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Government's First Time Buyers Initiative

By: Emma Eilbeck BA (hons) - Updated: 15 Aug 2017 | comments*Discuss
 
First Time Buyers Initiative First Time

Trying to get your foot on the housing ladder is no easy task. With the current problems in the credit markets and the growing cost of living, you may think owning your own home is out of reach. The government has stepped in and tried to launch various incentives to try and make it easier for first time buyers to own their own property.

One of these initiatives is its first time buyers initiative; the scheme is not open to everybody and is aimed at those that are priced out of the housing market because of low wages. To qualify for the first-time buyer initiative you will need to be a key worker, which means you will need to work in a profession such as teaching or nursing.If you do qualify you will be able to take advantage of newly built homes for first time buyers, and the government will give you a percentage of the property’s value. The first time buyers initiative is a joint one between the English Partnerships, and the Department of Communities and Local Government’s HomeBuy scheme.

How the First time Buyers Initiative Works?

If you are eligible for one of the schemes then you will have to come up with 50% of the property’s value. For example, if the property is worth £200,000 you will need to have £100,000. You can make up the 50% by a mixture of your own deposit and a mortgage for the rest of the cost. You will stand a better chance of being able to get a mortgage if it for a smaller proportion of the property’s value.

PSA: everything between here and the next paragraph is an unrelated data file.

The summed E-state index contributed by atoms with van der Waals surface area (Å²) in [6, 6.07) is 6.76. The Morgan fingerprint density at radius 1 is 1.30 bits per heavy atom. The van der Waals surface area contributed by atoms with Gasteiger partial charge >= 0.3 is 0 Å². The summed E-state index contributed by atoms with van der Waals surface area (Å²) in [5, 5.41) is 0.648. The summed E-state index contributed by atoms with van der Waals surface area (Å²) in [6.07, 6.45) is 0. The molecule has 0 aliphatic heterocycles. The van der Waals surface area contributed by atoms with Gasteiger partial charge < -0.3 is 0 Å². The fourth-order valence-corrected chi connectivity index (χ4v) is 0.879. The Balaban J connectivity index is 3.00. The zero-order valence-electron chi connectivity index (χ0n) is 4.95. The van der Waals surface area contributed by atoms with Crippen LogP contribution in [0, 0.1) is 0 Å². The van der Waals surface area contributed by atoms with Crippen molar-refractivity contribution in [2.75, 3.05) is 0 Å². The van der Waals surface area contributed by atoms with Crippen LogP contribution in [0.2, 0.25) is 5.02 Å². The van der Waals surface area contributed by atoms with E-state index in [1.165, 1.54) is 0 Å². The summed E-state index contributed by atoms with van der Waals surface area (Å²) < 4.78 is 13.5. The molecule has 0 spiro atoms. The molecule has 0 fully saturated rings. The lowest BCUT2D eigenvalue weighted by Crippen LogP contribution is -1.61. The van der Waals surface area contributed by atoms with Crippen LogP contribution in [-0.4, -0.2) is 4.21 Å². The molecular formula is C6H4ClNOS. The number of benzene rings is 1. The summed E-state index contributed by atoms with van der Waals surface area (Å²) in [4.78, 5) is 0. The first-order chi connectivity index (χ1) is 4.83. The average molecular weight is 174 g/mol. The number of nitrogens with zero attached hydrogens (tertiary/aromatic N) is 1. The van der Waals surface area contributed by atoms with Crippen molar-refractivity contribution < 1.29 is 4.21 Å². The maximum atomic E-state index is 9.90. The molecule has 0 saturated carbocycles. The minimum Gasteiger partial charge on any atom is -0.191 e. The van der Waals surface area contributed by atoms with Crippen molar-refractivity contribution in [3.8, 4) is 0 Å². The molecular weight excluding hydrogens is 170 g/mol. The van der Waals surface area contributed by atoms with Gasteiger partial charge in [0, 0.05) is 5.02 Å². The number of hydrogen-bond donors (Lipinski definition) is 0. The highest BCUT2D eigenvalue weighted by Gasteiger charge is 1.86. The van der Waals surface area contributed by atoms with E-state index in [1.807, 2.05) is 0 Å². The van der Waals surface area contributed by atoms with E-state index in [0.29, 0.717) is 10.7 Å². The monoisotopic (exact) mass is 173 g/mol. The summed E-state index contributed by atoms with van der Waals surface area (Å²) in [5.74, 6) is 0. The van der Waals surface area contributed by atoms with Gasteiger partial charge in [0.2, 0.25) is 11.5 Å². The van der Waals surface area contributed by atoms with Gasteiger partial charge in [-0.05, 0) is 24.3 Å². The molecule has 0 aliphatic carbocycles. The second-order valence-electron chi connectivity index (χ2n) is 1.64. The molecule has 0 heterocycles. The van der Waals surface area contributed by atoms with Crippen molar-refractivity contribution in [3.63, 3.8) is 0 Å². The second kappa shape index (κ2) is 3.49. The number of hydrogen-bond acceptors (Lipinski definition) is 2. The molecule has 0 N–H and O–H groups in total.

The government will pay their 50% to the house builder of the new development. The government will then be entitled to a share of the money when you sell the house, which will match the contribution they put in. For example, if you sell the £200,000 property for £250,000, then the government will be entitled to 50% of the sale value.You can choose to reduce the amount you will owe the government by making repayments on the current market value of the property.

After three years of being in the property you will need to pay 1% per annum of the amount the government lent you. The charge will increase each year but will not go higher than 3% after five years.

Who Can Qualify?

The main qualifiers for the first time buyers initiative scheme are key workers such as those that work in the emergency services, nurses, and teachers. Others that qualify for the scheme will be eligible for other reasons, and it is up to the local government to suggest who is eligible.You will only be eligible to apply for the scheme is your household income is less than £60,000.To qualify for the scheme you must be a first time buyer and prove that you cannot afford to buy a home that is within travelling distance of your work.

You must also show that you can pay a small deposit on the property, no more than 5%, as well as showing you can pay other costs such as Stamp Duty and legal fees. As well as this you must show that you are in a permanent job and that you have a full-time contract with where you work, along with a good credit history.